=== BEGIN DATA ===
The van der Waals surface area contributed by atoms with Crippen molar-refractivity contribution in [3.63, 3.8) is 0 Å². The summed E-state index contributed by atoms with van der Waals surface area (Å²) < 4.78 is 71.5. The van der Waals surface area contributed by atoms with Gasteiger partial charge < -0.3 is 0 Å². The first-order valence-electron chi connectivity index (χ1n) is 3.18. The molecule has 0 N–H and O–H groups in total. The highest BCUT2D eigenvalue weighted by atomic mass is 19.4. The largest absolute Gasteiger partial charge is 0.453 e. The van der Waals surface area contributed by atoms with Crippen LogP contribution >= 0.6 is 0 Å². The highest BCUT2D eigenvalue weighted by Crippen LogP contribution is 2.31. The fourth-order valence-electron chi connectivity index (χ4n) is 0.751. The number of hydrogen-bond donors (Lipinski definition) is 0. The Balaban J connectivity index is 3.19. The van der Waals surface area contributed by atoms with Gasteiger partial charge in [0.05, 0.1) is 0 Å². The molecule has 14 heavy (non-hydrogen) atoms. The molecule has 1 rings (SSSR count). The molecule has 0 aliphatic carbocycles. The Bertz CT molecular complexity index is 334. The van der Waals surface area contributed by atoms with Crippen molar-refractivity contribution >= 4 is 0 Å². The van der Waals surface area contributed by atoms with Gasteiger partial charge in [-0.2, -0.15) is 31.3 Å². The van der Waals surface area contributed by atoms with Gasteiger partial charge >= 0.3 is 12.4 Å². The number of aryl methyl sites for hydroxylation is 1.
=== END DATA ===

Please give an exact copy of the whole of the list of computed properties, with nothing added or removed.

The van der Waals surface area contributed by atoms with Crippen molar-refractivity contribution in [3.63, 3.8) is 0 Å². The summed E-state index contributed by atoms with van der Waals surface area (Å²) < 4.78 is 71.5. The van der Waals surface area contributed by atoms with Gasteiger partial charge < -0.3 is 0 Å². The first-order valence-electron chi connectivity index (χ1n) is 3.18. The molecule has 0 N–H and O–H groups in total. The highest BCUT2D eigenvalue weighted by atomic mass is 19.4. The largest absolute Gasteiger partial charge is 0.453 e. The van der Waals surface area contributed by atoms with Crippen LogP contribution >= 0.6 is 0 Å². The highest BCUT2D eigenvalue weighted by Crippen LogP contribution is 2.31. The fourth-order valence-electron chi connectivity index (χ4n) is 0.751. The number of hydrogen-bond donors (Lipinski definition) is 0. The Balaban J connectivity index is 3.19. The van der Waals surface area contributed by atoms with Gasteiger partial charge in [0.05, 0.1) is 0 Å². The molecule has 14 heavy (non-hydrogen) atoms. The molecule has 1 rings (SSSR count). The molecule has 0 aliphatic carbocycles. The Bertz CT molecular complexity index is 334. The van der Waals surface area contributed by atoms with Crippen molar-refractivity contribution >= 4 is 0 Å². The van der Waals surface area contributed by atoms with Gasteiger partial charge in [-0.2, -0.15) is 31.3 Å². The van der Waals surface area contributed by atoms with Gasteiger partial charge >= 0.3 is 12.4 Å². The number of aryl methyl sites for hydroxylation is 1.